1990s success[edit]

After sponsorship problems plagued Ulrich's team, Irvan left to race for Junie Donlavey, who had procured a sponsorship program with True Cure. True Cure failed to fulfill its financial obligations, and after three races, Irvan was told he could seek other opportunities. He moved over to Morgan-McClure Motorsports' (MMM) No.4 Kodak Oldsmobile, filling the vacancy left by Phil Parsons. After starting 30th in his first race for the new team (Atlanta in March), Irvan charged to the front and grabbed a third place finish - the first top-five of his career. The next race at Darlington Raceway, he came under controversy after being involved in an accident that nearly claimed the life of Neil Bonnett. Irvan responded by then grabbing his first Winston Cup pole position at Bristol in the spring. He won his first Winston Cup race in the Busch 500 at Bristol on August 25. Ernie wrapped up the season with three poles, one victory, six top-fives and 13 top-10s, winning $535,280 and finishing ninth in the final standings.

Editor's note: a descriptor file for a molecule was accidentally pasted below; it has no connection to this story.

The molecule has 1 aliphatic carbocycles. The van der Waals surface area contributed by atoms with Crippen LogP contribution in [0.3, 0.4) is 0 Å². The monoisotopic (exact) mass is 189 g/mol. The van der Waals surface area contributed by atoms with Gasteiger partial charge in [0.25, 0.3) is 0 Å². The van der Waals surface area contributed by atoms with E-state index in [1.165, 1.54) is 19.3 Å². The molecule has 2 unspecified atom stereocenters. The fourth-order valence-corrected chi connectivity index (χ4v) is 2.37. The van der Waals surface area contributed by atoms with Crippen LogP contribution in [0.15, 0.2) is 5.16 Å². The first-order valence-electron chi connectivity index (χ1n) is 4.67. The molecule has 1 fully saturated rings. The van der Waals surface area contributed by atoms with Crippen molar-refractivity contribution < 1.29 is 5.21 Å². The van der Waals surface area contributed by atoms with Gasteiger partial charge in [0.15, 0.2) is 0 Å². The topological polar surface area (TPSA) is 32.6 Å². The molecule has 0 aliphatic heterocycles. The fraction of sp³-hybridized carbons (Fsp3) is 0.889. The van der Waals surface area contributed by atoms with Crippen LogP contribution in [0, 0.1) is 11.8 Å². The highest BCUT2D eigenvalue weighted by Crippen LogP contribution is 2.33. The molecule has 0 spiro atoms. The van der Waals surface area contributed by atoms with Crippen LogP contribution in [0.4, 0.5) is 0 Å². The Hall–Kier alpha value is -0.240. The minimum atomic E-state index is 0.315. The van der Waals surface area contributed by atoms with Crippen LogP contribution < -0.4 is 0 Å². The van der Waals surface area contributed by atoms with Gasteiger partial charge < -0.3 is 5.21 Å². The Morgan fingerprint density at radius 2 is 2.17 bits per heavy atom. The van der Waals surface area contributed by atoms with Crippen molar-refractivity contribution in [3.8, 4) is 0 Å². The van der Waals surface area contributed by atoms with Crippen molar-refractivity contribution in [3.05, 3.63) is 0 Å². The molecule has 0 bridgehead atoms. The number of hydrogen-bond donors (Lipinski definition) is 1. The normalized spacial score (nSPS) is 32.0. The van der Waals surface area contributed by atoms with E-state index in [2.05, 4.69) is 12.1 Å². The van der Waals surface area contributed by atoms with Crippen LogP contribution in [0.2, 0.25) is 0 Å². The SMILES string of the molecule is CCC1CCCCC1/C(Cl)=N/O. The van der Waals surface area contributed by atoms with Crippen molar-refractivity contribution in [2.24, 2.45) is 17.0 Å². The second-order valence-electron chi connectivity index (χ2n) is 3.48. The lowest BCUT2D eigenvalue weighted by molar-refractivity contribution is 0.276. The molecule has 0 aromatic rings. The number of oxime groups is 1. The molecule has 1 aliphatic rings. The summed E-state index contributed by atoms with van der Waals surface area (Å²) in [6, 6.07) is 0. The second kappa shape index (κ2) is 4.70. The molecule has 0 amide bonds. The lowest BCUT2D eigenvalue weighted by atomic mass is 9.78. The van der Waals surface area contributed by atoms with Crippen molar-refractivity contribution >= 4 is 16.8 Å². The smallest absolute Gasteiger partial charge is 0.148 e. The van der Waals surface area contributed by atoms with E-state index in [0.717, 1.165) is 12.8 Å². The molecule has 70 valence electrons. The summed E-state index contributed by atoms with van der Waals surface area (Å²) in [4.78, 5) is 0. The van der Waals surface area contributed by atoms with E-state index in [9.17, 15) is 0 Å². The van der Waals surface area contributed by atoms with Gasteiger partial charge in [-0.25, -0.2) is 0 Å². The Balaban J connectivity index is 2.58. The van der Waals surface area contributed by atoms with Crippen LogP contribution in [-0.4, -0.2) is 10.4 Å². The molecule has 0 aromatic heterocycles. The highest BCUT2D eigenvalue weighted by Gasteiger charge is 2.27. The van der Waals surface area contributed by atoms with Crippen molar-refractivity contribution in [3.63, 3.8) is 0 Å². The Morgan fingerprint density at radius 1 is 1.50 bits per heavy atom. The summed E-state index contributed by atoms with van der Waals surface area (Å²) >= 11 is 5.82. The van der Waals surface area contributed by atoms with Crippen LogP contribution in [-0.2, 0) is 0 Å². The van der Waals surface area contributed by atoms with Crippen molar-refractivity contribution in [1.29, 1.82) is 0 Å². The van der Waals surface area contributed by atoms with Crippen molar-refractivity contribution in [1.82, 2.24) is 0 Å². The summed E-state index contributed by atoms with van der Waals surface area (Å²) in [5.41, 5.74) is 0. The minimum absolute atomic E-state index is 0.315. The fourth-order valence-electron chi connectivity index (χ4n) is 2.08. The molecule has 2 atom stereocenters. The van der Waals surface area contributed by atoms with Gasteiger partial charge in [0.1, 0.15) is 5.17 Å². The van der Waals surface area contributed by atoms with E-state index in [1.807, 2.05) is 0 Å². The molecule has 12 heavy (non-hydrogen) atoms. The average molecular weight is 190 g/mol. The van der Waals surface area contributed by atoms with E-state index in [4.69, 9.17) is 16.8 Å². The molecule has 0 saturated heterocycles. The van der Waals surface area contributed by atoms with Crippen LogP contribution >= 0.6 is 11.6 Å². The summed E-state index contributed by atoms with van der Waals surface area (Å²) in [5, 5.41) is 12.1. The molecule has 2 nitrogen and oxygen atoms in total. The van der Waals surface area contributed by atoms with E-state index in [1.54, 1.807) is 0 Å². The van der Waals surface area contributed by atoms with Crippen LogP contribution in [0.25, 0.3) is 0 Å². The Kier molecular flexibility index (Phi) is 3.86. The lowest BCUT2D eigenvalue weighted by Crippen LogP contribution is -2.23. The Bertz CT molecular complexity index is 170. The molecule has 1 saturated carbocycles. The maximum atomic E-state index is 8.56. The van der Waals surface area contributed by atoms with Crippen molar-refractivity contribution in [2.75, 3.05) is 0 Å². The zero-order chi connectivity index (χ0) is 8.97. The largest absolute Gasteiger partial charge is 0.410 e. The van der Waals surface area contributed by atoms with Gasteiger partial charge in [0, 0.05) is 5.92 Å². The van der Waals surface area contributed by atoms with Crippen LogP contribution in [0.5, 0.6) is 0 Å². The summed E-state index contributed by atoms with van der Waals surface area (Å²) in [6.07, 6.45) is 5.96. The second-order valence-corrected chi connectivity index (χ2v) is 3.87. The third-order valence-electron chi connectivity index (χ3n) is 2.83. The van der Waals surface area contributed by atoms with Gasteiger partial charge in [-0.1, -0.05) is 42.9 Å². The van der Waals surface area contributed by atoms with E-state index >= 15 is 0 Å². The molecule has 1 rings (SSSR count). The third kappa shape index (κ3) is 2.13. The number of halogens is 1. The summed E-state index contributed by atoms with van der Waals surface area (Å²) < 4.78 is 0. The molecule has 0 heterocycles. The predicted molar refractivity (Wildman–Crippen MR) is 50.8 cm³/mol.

Irvan's car being unloaded from the transporter at Indianapolis Motor Speedway in 1993.

In February 1991, Irvan drove the Morgan-McClure Chevrolet to victory in the Daytona 500, stock car racing's most prestigious and then most lucrative race. Four years earlier, Irvan watched the 500 on a borrowed black and white TV while washing cars, one of several jobs he worked to support both his family and his struggling career. Irvan's next victory came later in the season at Watkins Glen International Raceway. The race was marred by the death of popular veteran J. D. McDuffie. Irvan ended the year with two victories, three second-place and four fourth-place finishes among his eleven top-five and nineteen top-10 finishes in 29 starts. He finished the year fifth in Winston Cup driver standings and won $1,079,017. During this time, Irvan came under more controversy due to his aggressive driving style, earning him the nickname "Swervin' Irvan" before he apologized to his fellow drivers in a televised speech during the drivers' meeting before a race that year.